|Picture of the day|
A 14-frame clip showing the atmosphere of Jupiter as viewed from the NASA probe Cassini. Taken over a span of 24 Jupiter rotations between October 31 and November 9, 2000, this clip shows various patterns of motion across the planet. The Great Red Spot rotates counterclockwise, and the uneven distribution of its high haze is obvious. To the east (right) of the Red Spot, oval storms, like ball bearings, roll over and pass each other. East-west bands adjacent to each other move at different rates. Strings of small storms rotate around northern-hemisphere ovals. The large grayish-blue "hot spots" at the northern edge of the white Equatorial Zone change over time as they proceed eastward across the planet. Ovals in the north rotate counter to those in the south. Small, very bright features appear quickly and randomly in turbulent regions, possibly lightning storms. The smallest visible features at the equator are about 600 km (370 miles) across.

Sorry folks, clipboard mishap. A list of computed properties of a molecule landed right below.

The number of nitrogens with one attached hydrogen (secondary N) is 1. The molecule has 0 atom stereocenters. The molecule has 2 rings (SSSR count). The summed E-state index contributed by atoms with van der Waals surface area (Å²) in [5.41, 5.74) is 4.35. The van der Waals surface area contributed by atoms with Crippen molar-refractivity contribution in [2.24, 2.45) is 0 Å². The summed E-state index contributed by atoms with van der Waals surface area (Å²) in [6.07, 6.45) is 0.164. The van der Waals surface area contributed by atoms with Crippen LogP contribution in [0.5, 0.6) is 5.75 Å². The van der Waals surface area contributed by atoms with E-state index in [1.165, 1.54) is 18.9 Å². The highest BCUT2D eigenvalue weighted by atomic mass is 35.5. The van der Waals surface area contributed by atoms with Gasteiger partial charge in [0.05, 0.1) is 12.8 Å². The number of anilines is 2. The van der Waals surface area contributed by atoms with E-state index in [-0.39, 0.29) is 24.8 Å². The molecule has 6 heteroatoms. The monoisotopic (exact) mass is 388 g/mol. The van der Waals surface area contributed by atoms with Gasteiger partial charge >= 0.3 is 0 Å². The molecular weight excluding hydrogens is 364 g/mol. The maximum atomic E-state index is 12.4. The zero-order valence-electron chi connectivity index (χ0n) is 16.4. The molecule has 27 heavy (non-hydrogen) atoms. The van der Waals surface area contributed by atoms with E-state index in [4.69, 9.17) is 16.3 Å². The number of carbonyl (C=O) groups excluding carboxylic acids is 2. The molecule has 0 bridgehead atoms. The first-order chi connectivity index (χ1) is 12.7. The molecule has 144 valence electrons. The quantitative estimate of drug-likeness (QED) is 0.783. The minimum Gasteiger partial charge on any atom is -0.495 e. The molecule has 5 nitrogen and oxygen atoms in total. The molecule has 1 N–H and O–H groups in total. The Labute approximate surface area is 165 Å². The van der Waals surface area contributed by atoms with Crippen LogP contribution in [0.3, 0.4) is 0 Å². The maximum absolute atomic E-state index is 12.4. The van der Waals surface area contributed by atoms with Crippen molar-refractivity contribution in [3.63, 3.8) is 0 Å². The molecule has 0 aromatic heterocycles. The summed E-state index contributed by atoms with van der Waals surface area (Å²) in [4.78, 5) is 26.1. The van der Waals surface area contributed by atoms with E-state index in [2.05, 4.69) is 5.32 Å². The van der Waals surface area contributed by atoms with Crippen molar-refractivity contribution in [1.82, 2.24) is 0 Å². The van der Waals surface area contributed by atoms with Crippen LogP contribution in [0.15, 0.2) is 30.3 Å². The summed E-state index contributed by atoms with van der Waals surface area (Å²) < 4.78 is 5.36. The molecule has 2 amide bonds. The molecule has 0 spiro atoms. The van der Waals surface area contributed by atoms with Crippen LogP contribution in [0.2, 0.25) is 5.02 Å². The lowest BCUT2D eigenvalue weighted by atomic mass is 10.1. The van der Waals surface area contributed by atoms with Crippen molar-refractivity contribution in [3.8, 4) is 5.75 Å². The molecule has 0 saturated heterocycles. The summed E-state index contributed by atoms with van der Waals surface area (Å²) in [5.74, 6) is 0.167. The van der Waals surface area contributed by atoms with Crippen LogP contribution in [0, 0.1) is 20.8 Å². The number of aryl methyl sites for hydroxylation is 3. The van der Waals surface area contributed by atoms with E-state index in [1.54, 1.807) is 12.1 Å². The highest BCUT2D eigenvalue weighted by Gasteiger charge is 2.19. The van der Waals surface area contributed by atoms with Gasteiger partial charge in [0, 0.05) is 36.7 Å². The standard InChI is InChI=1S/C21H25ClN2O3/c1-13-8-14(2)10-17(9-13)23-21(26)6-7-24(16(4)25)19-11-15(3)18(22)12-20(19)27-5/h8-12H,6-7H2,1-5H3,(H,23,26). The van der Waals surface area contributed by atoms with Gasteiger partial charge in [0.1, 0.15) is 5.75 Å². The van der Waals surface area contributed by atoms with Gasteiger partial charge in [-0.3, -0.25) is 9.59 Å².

Look alike (young and adult)
The Graphic Designer's Barnstar
Dear Vsion, it's a pity that your contributinos go unnoticed and unappreciated. Therefore, sir, I, Tan Ding Xiang, hand over the Graphic Designers' Barnstar for your excellent skills in Singapore map-making!-- 陈鼎翔 贡献 Chat with Tdxiang on IRC! 08:46, 9 May 2006 (UTC)
|The current Singapore Collaboration of the Fortnight is Co-curricular activity.
Every fortnight a different Singapore-related topic, stub or non-existent article is picked.
Please read the nomination text and improve the article any way you can.
|Though this project is inactive, you can help with :
James Mtume (random unreferenced BLP of the day for 21 Apr 2015 - provided by User:AnomieBOT/RandomPage via WP:RANDUNREF) .
|15 April 2015|